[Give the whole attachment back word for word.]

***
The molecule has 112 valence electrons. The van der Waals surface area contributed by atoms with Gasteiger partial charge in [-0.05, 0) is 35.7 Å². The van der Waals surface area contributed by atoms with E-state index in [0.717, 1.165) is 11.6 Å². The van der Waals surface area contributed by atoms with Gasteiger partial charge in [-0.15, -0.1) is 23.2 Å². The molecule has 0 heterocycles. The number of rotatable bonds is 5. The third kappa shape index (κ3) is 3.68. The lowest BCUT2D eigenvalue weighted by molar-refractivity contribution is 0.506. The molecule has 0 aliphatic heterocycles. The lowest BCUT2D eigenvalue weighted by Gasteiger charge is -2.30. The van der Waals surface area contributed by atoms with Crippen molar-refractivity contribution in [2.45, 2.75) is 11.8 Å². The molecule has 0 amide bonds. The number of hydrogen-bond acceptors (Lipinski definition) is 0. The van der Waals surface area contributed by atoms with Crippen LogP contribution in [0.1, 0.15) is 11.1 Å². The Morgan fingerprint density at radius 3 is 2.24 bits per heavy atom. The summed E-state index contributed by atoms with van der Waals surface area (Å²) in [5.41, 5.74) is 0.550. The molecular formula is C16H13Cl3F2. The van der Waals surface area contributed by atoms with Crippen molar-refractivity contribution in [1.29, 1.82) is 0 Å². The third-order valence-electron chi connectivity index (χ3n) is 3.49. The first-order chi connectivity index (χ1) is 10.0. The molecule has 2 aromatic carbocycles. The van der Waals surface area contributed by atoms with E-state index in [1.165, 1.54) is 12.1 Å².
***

The molecule has 112 valence electrons. The van der Waals surface area contributed by atoms with Gasteiger partial charge in [-0.05, 0) is 35.7 Å². The van der Waals surface area contributed by atoms with E-state index in [0.717, 1.165) is 11.6 Å². The van der Waals surface area contributed by atoms with Gasteiger partial charge in [-0.15, -0.1) is 23.2 Å². The molecule has 0 heterocycles. The number of rotatable bonds is 5. The third kappa shape index (κ3) is 3.68. The lowest BCUT2D eigenvalue weighted by molar-refractivity contribution is 0.506. The molecule has 0 aliphatic heterocycles. The lowest BCUT2D eigenvalue weighted by Gasteiger charge is -2.30. The van der Waals surface area contributed by atoms with Crippen molar-refractivity contribution in [2.45, 2.75) is 11.8 Å². The molecule has 0 amide bonds. The number of hydrogen-bond acceptors (Lipinski definition) is 0. The van der Waals surface area contributed by atoms with Crippen LogP contribution in [0.1, 0.15) is 11.1 Å². The Morgan fingerprint density at radius 3 is 2.24 bits per heavy atom. The summed E-state index contributed by atoms with van der Waals surface area (Å²) in [5.41, 5.74) is 0.550. The molecular formula is C16H13Cl3F2. The van der Waals surface area contributed by atoms with Crippen molar-refractivity contribution in [1.29, 1.82) is 0 Å². The third-order valence-electron chi connectivity index (χ3n) is 3.49. The first-order chi connectivity index (χ1) is 10.0. The molecule has 2 aromatic carbocycles. The van der Waals surface area contributed by atoms with E-state index in [1.165, 1.54) is 12.1 Å².